The Media, Entertainment & Arts Alliance, the union for Australian journalists, will be giving notice that it intends to withdraw from the Australian Press Council.
The National Media Section Committee of the MEAA – a governing committee made up of rank-and-file members – resolved last night to advise the APC that it will be giving the required four years notice to leave the organisation in 2025.
This decision follows consultation and feedback from Media section members that was overwhelmingly in favour of the union withdrawing.
MEAA Media federal president Marcus Strom said the union had contributed $1 million in fees to the Press Council over the past decade, but that increasingly MEAA members were dissatisfied with the role played by the regulator. He noted that despite media convergence being a lived reality for journalists and the public for a decade, the regulatory framework had failed to keep up to date.
“We want our notice to leave the Press Council to spark a serious discussion about media regulation,” he said.
“Currently our members are more concerned being hauled over the coals on Media Watch than being called before the Press Council. That’s obviously not an acceptable situation.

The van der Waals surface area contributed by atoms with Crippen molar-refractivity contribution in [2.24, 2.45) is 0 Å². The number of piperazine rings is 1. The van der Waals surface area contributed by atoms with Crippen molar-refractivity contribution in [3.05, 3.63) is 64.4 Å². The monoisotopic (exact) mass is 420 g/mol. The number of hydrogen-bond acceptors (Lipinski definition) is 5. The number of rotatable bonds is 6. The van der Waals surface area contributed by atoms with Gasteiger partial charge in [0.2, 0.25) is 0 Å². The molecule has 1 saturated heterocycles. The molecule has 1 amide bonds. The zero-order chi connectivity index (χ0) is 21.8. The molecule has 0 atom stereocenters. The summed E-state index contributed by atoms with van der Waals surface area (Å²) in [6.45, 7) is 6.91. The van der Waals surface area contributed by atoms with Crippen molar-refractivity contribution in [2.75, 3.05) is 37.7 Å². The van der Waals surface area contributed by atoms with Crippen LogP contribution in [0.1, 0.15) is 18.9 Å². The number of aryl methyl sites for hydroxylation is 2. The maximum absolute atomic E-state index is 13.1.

Mr Strom said MEAA members had become increasingly frustrated by both inconsistent adjudications and poor governance standards at the Press Council.
“Arbitrations have been inconsistent, slow and are increasingly out of touch with community expectations.
“The Press Council has lost credibility with journalists and even with the publishers who make up its membership. There have been too many cases in recent years where adjudications have been mocked or ignored.
MEAA Media federal vice-president Karen Percy said dozens of members had provided the union with feedback about the union’s future participation in the APC.
“In order to maintain trust in journalism in Australia, a credible regulator – where there are real consequences for breaches – is critical,” she said.
“It is MEAA’s view that unfortunately the Press Council is no longer fit-for-purpose for the modern, cross-platform media industry.
“The industry needs a simpler system of self-regulation that is consistent across all platforms and organisations, upholds the standards of public interest journalism, and serves the needs of members and the public who want ethical practices and accountability.
“The status quo is serving no-one – not the industry, nor the public.
“We also see a growing role for the MEAA Journalist Code of Ethics to show the way for ethical journalistic practice.
“Established in 1944, the Code of Ethics is the most enduring and best-known set of guidelines for journalists and has an important role to play in the future.”
MEAA delegates voted to engage with industry stakeholders to discuss what shape a robust regulatory environment would take.
MEAA represents more than 5000 journalists across the country and is a leading voice in discussions on media policy, press freedom and journalistic practice.